Machine Learning Logic

I simplify tech for High School students. I don’t necessarily get everything correct but I do get kids interested in new areas of technology.

@antalszava I am just trying to get my brain around the difference between TensorflowJS Keras Layers Deep Learning logic (Not much different than Regular Python Tensorflow) and Quantum Machine Learning logic.

The following code is a complete webpage that runs the simple xOr Deep Learning example. It could be cut and pasted and run on any Chrome web browser.

<script src=""> </script> 


<input id="myButton123" type="button" value="xOr using Keras Layers" onclick="{
  (async function myGo() {
    document.getElementById('myButton123').style.backgroundColor = 'red'  
    const model = tf.sequential();

    model.add(tf.layers.dense({inputShape: [2],  units: 10, activation: 'sigmoid',}) );  // 2 inputs to 10 hidden layer nodes
    model.add(tf.layers.dense({inputShape: [10], units: 1,  activation: 'sigmoid',}) );  // from the 10 hidden layer nodes to 1 output layer                                                                                  
    const myOptimizer = tf.train.sgd(0.5); 
    model.compile({optimizer: myOptimizer, loss: 'meanSquaredError'});    

    const xTrainingData   = tf.tensor2d([[0,0], [0,1], [1,0], [1,1]]);      // array defines shape  // note should also add , 'int32'
    const yTrainingTarget = tf.tensor2d([0,1,1,0], shape=[4,1]);            // needs shape defined
    var myFit = await, yTrainingTarget, {
        batchSize : 4,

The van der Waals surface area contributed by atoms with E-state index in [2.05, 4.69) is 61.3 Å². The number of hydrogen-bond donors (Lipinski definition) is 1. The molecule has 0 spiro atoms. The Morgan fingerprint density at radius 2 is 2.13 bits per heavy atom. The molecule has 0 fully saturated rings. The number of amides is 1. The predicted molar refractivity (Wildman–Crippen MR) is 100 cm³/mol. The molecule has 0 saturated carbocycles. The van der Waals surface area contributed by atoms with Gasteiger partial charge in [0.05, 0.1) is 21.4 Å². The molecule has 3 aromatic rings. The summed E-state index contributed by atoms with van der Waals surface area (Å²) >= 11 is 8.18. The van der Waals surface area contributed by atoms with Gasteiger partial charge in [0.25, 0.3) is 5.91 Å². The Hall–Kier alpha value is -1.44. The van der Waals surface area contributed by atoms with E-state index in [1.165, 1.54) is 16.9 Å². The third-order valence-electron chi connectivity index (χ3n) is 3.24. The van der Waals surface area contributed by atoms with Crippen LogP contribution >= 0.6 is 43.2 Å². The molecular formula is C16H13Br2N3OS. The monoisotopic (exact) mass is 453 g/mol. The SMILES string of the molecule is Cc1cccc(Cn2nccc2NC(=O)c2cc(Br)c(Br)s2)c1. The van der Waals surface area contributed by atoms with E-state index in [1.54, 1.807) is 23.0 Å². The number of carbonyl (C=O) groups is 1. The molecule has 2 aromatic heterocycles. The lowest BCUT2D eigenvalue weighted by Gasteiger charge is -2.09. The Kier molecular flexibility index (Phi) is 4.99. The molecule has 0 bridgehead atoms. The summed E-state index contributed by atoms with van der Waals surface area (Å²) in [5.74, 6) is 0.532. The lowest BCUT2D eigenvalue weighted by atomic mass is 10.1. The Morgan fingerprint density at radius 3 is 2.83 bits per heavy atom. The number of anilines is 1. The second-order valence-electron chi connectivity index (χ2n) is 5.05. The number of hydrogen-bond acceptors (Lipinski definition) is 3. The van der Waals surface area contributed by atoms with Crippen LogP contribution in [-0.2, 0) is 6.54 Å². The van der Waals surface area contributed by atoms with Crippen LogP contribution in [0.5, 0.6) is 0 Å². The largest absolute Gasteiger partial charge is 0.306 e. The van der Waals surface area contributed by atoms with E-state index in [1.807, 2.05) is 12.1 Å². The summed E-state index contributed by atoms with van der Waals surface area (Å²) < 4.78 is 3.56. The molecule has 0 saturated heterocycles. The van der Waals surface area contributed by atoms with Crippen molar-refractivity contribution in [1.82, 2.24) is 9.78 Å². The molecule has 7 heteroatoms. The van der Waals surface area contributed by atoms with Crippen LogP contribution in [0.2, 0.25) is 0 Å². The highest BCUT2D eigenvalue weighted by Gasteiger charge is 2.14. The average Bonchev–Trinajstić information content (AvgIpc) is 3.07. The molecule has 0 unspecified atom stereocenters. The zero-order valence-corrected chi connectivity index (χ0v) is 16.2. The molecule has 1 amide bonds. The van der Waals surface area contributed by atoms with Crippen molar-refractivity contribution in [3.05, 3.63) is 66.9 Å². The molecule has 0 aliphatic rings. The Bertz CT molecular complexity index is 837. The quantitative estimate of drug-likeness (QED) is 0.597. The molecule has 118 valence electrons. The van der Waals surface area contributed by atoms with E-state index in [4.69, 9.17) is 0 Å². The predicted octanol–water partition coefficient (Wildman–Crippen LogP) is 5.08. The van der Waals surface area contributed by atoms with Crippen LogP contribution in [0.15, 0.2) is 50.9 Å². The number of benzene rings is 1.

epochs    : 3000,                                                                      
        callbacks:  { 
          onEpochEnd: async (epoch, logs) => {                                                                                         
            document.getElementById('myDiv123').innerHTML = 'Epoch # ' + (epoch+1) + '/3000, Loss: ' + logs.loss + '<br><br>'
            await tf.nextFrame();  // This improves UI responsiveness during training.  
          }    // end onEpochEnd callback 
        }      // end all callbacks                                                              
      })       // end                                                                                      
    const myPredictArray = await model.predict(xTrainingData).data()   // just throw all the training data back in
    document.getElementById('myDiv123').innerHTML += '[0,0] = ' + myPredictArray[0].toFixed(4) +'<br>'
    document.getElementById('myDiv123').innerHTML += '[1,0] = ' + myPredictArray[1].toFixed(4) +'<br>'
    document.getElementById('myDiv123').innerHTML += '[0,1] = ' + myPredictArray[2].toFixed(4) +'<br>'
    document.getElementById('myDiv123').innerHTML += '[1,1] = ' + myPredictArray[3].toFixed(4) +'<br>'
    document.getElementById('myButton123').style.backgroundColor = 'lightgray' 
  } )() // end Async function

<div id='myDiv123'>...</div><br>

It is fairly easy to follow the logic of this Deep Learning example:

  1. A button
  2. An asynchronous function
  3. Keras layer model creation
  4. xTrainingData, yTrainingTaget (labels)
  5. Fit (Training)
  6. Prediction
  7. Data output